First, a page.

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Looking at the picture in more detail we can see the woman on the left is dressed in a laced bodice, over which she wears a neckerchief and linen coif on her head. The two gents are dressed professionally, on the left in a cloak, ruff and wide brimmed hat and on the right in a gown and day cap. It’s almost impossible to decide which is doctor and which is clergy as both professions would have worn either garb, though maybe the vicar is the one on the right with his hand raised in blessing. The patient has a fringed night cap on his head and presumably a shirt, though the detail is a bit scratchy when you look closely. It does look however that he’s thrown his doublet over the top of his bed. Nice collection of living history objects on the table.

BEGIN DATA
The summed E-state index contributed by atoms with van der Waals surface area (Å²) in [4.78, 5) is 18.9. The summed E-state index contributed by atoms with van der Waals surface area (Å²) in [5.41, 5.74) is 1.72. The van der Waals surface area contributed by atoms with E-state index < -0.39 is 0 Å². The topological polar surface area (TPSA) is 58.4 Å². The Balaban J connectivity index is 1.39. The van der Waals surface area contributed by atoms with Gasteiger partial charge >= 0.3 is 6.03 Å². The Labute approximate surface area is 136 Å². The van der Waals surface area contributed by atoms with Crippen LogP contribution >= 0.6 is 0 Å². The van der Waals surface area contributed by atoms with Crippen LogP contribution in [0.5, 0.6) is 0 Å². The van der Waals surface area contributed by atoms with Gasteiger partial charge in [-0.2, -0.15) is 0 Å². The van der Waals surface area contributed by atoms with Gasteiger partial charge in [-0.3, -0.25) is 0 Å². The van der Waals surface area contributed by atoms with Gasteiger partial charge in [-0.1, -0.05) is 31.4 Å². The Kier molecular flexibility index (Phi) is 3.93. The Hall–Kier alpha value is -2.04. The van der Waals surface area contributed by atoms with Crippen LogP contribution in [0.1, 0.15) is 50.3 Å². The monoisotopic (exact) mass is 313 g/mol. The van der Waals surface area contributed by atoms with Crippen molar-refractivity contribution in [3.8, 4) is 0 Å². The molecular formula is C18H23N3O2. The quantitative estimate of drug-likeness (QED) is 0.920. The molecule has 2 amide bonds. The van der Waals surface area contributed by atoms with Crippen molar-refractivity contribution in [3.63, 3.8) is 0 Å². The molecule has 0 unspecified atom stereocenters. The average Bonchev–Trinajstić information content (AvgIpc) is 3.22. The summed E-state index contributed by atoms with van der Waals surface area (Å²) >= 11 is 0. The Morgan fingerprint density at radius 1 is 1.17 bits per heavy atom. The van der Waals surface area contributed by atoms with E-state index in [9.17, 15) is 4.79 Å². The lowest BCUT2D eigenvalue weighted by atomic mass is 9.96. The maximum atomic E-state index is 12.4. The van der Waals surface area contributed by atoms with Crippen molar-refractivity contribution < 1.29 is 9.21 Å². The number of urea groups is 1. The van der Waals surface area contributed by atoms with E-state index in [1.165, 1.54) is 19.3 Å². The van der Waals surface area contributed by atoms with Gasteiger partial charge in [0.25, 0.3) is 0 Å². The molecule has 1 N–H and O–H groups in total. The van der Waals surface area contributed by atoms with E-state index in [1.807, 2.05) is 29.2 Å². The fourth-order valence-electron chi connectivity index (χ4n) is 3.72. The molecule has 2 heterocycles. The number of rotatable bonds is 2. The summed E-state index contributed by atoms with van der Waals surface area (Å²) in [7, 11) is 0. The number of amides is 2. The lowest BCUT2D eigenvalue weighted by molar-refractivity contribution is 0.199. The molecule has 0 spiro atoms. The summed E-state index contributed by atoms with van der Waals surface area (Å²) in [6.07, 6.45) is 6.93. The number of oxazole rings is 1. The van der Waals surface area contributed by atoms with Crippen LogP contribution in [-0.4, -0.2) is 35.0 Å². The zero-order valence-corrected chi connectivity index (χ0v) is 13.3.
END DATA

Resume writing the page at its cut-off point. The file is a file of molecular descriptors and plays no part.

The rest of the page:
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February 3, 2013

A Prophecie

Of the Life, Reigne, and Death of William Laud, Archbishop of Canterbury. One of the anti-Laud tracts printed after the Archbishop’s execution. This one from 1644.

Poor Laud is depicted as the great beast with the number engraved on his forehead and a set of antlers growing out of his Canterbury cap. He’s wearing his bishop’s weeds, rochet and chimere with a starched ruff around his neck. The guy on the right hand side offers some of the hated symbols of the high church, prayer beads, a crucifix, and the surplice, whilst the Devil proffers a cardinal’s hat He and the other chap, who is holding a barrel representing the monopolies that Laud was connected with, have short tabbed doublets, breeches, hose and shoes. Spot also the corded hat band.